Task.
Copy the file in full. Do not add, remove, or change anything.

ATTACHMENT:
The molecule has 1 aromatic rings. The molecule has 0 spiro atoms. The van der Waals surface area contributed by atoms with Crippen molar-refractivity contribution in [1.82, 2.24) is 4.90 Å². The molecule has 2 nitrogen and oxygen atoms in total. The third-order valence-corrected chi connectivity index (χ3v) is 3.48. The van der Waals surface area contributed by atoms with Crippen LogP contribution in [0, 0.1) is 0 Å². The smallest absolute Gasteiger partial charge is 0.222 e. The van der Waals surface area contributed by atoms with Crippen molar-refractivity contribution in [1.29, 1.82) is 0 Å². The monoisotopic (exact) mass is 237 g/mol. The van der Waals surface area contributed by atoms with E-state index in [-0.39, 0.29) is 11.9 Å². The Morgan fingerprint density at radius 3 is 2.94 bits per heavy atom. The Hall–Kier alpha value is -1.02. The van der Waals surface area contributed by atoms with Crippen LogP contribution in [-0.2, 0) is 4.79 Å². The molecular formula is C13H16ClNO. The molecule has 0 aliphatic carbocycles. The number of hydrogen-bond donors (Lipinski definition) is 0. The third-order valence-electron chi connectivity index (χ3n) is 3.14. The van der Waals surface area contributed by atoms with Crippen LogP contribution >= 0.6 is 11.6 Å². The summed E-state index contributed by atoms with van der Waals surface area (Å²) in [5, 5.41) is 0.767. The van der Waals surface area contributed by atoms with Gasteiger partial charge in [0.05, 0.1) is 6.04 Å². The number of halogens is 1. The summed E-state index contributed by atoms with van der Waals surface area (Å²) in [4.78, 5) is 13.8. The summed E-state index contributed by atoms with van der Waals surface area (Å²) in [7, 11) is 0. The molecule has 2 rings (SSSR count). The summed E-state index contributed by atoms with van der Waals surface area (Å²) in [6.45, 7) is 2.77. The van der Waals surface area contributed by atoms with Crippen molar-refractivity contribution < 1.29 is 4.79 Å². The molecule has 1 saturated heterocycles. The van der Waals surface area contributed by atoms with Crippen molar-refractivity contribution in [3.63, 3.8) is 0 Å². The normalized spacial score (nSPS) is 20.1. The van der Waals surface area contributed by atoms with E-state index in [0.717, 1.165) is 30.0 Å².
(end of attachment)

The molecule has 1 aromatic rings. The molecule has 0 spiro atoms. The van der Waals surface area contributed by atoms with Crippen molar-refractivity contribution in [1.82, 2.24) is 4.90 Å². The molecule has 2 nitrogen and oxygen atoms in total. The third-order valence-corrected chi connectivity index (χ3v) is 3.48. The van der Waals surface area contributed by atoms with Crippen LogP contribution in [0, 0.1) is 0 Å². The smallest absolute Gasteiger partial charge is 0.222 e. The van der Waals surface area contributed by atoms with Crippen molar-refractivity contribution in [1.29, 1.82) is 0 Å². The monoisotopic (exact) mass is 237 g/mol. The van der Waals surface area contributed by atoms with E-state index in [-0.39, 0.29) is 11.9 Å². The Morgan fingerprint density at radius 3 is 2.94 bits per heavy atom. The Hall–Kier alpha value is -1.02. The van der Waals surface area contributed by atoms with Crippen LogP contribution in [-0.2, 0) is 4.79 Å². The molecular formula is C13H16ClNO. The molecule has 0 aliphatic carbocycles. The number of hydrogen-bond donors (Lipinski definition) is 0. The third-order valence-electron chi connectivity index (χ3n) is 3.14. The van der Waals surface area contributed by atoms with Crippen LogP contribution >= 0.6 is 11.6 Å². The summed E-state index contributed by atoms with van der Waals surface area (Å²) in [5, 5.41) is 0.767. The van der Waals surface area contributed by atoms with Gasteiger partial charge in [0.05, 0.1) is 6.04 Å². The number of halogens is 1. The summed E-state index contributed by atoms with van der Waals surface area (Å²) in [4.78, 5) is 13.8. The summed E-state index contributed by atoms with van der Waals surface area (Å²) in [7, 11) is 0. The molecule has 2 rings (SSSR count). The summed E-state index contributed by atoms with van der Waals surface area (Å²) in [6.45, 7) is 2.77. The van der Waals surface area contributed by atoms with Crippen molar-refractivity contribution < 1.29 is 4.79 Å². The molecule has 1 saturated heterocycles. The van der Waals surface area contributed by atoms with Crippen molar-refractivity contribution in [3.63, 3.8) is 0 Å². The normalized spacial score (nSPS) is 20.1. The van der Waals surface area contributed by atoms with E-state index in [0.717, 1.165) is 30.0 Å².